Holy Hell, I Went Full Time

Sunday the 25th of August was my first day as a full time business owner. It’s been less than two weeks since my first day of responsibility and freedom, and I’m still pinching myself that it’s happening.

You see, I had big dreams to go full time by the beginning of this year. Big dreams, small plans and an even smaller mindset. I think I knew deep down that I wasn’t ready — strategically or mentally — to tackle full time business ownership, so I squashed my ego and waited. 

It wasn’t easy. Everywhere I looked, friends and past colleagues of mine were going full time. Sending in their resignation letters, boomeranging celebratory drinks on Instagram Stories. I was thrilled for them, but also mad at myself.

 

The biggest lessons I’ve learnt in the past eight months is patience and faith. Patience, knowing that good things will come at the right time. Faith, in myself and belief that I can do this.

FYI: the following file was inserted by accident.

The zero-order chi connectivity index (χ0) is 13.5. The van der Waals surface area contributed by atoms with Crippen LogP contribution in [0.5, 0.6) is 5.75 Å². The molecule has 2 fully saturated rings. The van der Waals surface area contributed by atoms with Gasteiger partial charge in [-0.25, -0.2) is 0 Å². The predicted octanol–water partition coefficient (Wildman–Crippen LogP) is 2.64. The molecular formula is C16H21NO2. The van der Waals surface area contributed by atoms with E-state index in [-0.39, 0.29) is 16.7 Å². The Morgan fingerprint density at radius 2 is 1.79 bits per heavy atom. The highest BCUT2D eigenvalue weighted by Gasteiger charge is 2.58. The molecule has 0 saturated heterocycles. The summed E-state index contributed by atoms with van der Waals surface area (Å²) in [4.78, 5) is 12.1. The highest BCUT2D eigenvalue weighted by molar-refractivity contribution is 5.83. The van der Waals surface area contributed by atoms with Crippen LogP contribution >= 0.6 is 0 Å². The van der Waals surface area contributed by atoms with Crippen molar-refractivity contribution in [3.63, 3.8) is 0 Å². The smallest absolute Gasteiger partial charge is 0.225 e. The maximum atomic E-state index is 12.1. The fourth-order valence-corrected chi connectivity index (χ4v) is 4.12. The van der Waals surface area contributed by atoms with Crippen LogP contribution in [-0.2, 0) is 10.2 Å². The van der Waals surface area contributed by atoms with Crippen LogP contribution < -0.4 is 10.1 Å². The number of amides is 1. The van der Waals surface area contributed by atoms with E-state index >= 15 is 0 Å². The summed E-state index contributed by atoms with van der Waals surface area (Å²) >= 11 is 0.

I can do this.

Those four words are surprisingly hard to mutter when you’re alone at your computer after another late night, wondering where your next client will be coming from.

So, I waited. From January through to August, I had a casual job at a tourism call centre. It was a good job, if I’m honest. My colleagues were nice enough, the work itself wasn’t too complicated, and I could leave any stress at the door. 

It was the perfect in between job, and I’ll always be grateful for the flexibility and understanding I was given during my time there.

But, like most of you, I wanted more. I wanted to tick “full time business owner” off my never ending list. 

I started reading more memoirs and listening to podcasts on the reg. I took notes at free webinars and watched the replays of my dream coaches on Instagram Live. I bided my time, trying to be patient, trying to wait for a sign.

The work kept flowing in, it always does. From April, I began making more from Rust than any of my previous day jobs. I was dumbstruck when my invoices were paid. I didn’t know what to do with all the money — my money — and it took a good few months to stop pinching myself and accept that 5K months were a thing. A thing that was happening to me.